[1] Annie E. Casey Foundation.  (2022.). Kinship Care - The Annie E. Casey Foundation. Annie E. Casey Foundation. Retrieved February 28, 2021, from

[2] Foli, K. (2016). Adoption and Kinship Parenting: A Historical, Cultural, and Legal Perspective. A Clinical Guide for Advanced Practice Nurses, 1(2), 22-54.

[3] Herman, E. (2012). Adoption History: Adoption History in Brief. University of Oregon. Retrieved February 28, 2022, from

[4] Annie E. Casey Foundation. (2012). Stepping up for kids: What government and communities should do to support kinship families. Policy report.

[5]Annie E. Casey Foundation. (2019). Keeping Kids in Families: Trends in U.S. Foster Care Placement.

[6] CWLA. (2019). Traditions of Caring and Collaborating Kinship Family Information, Support, and Assessment Trauma Informed Model of Practice. Kinship Care – CWLA. Retrieved February 28, 2022, from

[7] Annie E. Casey Foundation. (2022). Kinship Care - The Annie E. Casey Foundation. Annie E. Casey Foundation. Retrieved from

[8] U.S. Department of Health and Human Services. (2021, October 4). The AFCARS Report. Administration for Children and Families, Administration on Children, Youth and Families, Children's Bureau.

[9] Annie E. Casey Foundation.  (2022). Kinship Care - The Annie E. Casey Foundation. Annie E. Casey Foundation. Retrieved from

[10]University of Oregon. (2012). Adoption History: Adoption Studies/Adoption Science Index Page. University of Oregon. Retrieved from

[11] U.S. Citizenship and Immigration Services. (2021, June 30). The Universal Accreditation Act. USCIS. Retrieved from

[12] U.S. Citizenship and Immigration Services. (2021, June 30). The Universal Accreditation Act. USCIS. Retrieved from

[13] Herman, E. (2012, February 24). Adoption History: Adoption History in Brief. University of Oregon. Retrieved from

[14] US Department of State. (2014, June 16). FAQ: Guidance on Whether a Primary Provider is Needed in Every Convention Case. Retrieved from

[15] Generations United. (2018). Love Without Borders Grandfamilies and Immigration. Retrieved from

[16] Migration Policy Institute and Urban Institute (2015). Health and Social Service Needs of U.S.-Citizen Children with Detained or Deported Immigrant Parents. Retrieved from

[17] Migration Policy Institute (2016). A Profile of U.S. Children with Unauthorized Immigrant Parents. Retrieved from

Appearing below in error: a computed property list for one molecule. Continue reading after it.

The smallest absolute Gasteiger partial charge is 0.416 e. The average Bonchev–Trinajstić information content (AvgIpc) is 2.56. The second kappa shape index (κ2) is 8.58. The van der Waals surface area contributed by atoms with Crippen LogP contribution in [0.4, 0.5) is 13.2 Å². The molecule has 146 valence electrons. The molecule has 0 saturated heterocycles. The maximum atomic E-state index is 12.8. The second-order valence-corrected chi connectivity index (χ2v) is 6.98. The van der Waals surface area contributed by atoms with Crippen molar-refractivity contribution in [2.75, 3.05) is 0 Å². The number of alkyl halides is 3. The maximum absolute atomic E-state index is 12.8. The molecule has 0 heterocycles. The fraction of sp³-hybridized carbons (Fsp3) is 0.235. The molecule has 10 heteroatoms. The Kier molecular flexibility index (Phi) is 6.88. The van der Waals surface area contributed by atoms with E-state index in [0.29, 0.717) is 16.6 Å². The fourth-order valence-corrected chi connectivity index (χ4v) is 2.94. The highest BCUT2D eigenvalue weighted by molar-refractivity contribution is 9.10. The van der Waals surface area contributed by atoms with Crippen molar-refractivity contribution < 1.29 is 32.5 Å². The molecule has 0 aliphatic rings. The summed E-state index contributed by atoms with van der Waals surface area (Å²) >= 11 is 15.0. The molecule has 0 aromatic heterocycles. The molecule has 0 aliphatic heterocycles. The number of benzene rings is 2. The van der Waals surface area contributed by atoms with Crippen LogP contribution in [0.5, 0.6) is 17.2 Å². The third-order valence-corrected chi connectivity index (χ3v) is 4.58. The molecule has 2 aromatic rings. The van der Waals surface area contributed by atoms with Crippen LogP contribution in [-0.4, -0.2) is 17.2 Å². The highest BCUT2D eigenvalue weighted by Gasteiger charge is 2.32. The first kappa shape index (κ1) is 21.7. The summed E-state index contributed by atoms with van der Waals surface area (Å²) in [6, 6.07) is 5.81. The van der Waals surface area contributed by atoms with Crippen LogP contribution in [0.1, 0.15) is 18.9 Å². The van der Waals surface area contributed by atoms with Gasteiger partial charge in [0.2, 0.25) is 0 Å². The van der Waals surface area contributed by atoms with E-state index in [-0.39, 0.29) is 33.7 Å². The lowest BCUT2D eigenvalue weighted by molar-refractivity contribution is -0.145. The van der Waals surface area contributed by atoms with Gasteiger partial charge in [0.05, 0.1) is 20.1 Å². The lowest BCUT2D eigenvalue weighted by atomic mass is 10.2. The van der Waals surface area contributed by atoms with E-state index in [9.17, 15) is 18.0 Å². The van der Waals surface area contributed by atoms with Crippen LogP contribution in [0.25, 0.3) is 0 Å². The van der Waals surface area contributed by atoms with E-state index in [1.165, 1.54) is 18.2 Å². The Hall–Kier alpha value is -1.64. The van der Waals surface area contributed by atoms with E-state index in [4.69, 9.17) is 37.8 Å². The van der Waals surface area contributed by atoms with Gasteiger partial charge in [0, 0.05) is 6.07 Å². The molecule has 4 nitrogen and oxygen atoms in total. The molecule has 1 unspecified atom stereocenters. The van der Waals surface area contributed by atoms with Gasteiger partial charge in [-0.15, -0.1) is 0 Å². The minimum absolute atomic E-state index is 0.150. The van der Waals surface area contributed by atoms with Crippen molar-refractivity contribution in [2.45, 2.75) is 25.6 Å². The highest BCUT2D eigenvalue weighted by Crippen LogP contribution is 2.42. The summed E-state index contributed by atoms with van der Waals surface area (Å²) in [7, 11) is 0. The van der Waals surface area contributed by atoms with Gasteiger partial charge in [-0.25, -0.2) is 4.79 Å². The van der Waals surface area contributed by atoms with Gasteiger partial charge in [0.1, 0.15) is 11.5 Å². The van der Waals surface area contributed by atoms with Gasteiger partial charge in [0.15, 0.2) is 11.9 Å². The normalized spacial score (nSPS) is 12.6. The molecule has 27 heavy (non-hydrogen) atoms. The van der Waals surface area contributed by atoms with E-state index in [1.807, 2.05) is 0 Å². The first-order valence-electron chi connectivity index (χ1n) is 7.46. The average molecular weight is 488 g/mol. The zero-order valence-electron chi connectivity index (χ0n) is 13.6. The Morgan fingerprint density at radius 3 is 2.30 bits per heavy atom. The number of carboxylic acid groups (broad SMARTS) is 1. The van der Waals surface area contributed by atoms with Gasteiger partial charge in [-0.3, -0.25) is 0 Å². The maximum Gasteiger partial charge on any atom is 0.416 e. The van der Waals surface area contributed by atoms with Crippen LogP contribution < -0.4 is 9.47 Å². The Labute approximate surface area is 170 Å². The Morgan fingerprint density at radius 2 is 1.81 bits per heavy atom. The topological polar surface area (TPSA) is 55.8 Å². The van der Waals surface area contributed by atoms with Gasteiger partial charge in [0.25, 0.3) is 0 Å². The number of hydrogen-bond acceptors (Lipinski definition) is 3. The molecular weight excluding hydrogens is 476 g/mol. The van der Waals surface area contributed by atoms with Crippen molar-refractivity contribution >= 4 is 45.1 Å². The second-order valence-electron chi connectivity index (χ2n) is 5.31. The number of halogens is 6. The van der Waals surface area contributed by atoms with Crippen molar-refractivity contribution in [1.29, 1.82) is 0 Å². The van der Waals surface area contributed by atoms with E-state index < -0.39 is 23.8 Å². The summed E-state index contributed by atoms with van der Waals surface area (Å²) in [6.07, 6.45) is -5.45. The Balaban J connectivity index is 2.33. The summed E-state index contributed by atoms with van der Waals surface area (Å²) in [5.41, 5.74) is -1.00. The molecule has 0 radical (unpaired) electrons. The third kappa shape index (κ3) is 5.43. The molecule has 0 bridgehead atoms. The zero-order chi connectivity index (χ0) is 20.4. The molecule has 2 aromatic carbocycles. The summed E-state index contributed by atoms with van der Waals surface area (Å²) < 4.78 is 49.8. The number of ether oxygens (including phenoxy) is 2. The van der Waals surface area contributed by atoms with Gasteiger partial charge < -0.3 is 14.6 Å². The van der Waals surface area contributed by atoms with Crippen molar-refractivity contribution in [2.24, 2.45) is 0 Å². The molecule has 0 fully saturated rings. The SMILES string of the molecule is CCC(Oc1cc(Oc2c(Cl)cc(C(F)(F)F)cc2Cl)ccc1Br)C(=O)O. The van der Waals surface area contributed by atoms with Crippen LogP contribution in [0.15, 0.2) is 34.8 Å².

[18] U.S. Citizenship and Immigration Services. (2021, June 30). The Universal Accreditation Act. USCIS. Retrieved from

[19] Madden, E. E., & Aguiniga, D. M. (2017, March). Achieving Permanency for Children in Care: Barriers and Future Directions. Upbring. Retrieved from

[20] Melina, L. R. (1998). Raising Adopted Children, Revised Edition: Practical Reassuring Advice for Every Adoptive Parent. HarperCollins.

[21] Creating a Family. (2016, February 3). Special Challenges of Kinship Adoption. Creating a Family. Retrieved from

[22] Melina, L. R. (1998). Raising Adopted Children, Revised Edition: Practical Reassuring Advice for Every Adoptive Parent. HarperCollins.

[23] New York State Office of Children and Family Services. (2011). Kinship Guardianship Assistance and Practice Guide. Retrieved from:

[24] Foli, K. (2016). Adoption and Kinship Parenting: A Historical, Cultural, and Legal Perspective. A Clinical Guide for Advanced Practice Nurses, 1(2), 22-54.

[25] Family First Virginia. (2022). What is Kinship Care? Virginia Department of Social Services.

[26] Kinship Navigator Programs. (2020). Resources > Kinship Navigator Programs. Retrieved from

Originally published in 2022 by National Council For Adoption. Reprinting or republishing without express written permission is prohibited.

About the Author

Christine Tangel is a licensed clinical social worker with over 15 years of experience working with children and families in New York City. She has provided direct service and supervision in various aspects of child welfare, including preventive services and foster care. Currently, Christine is the Director of the Pre & Post Adoption department at Spence-Chapin Services to Families and Children, where she supervises clinical services, home study assessments and community engagement events, as well as, providing therapeutic intervention for members of the adoption constellation, and facilitating trainings on adoption and permanency related themes.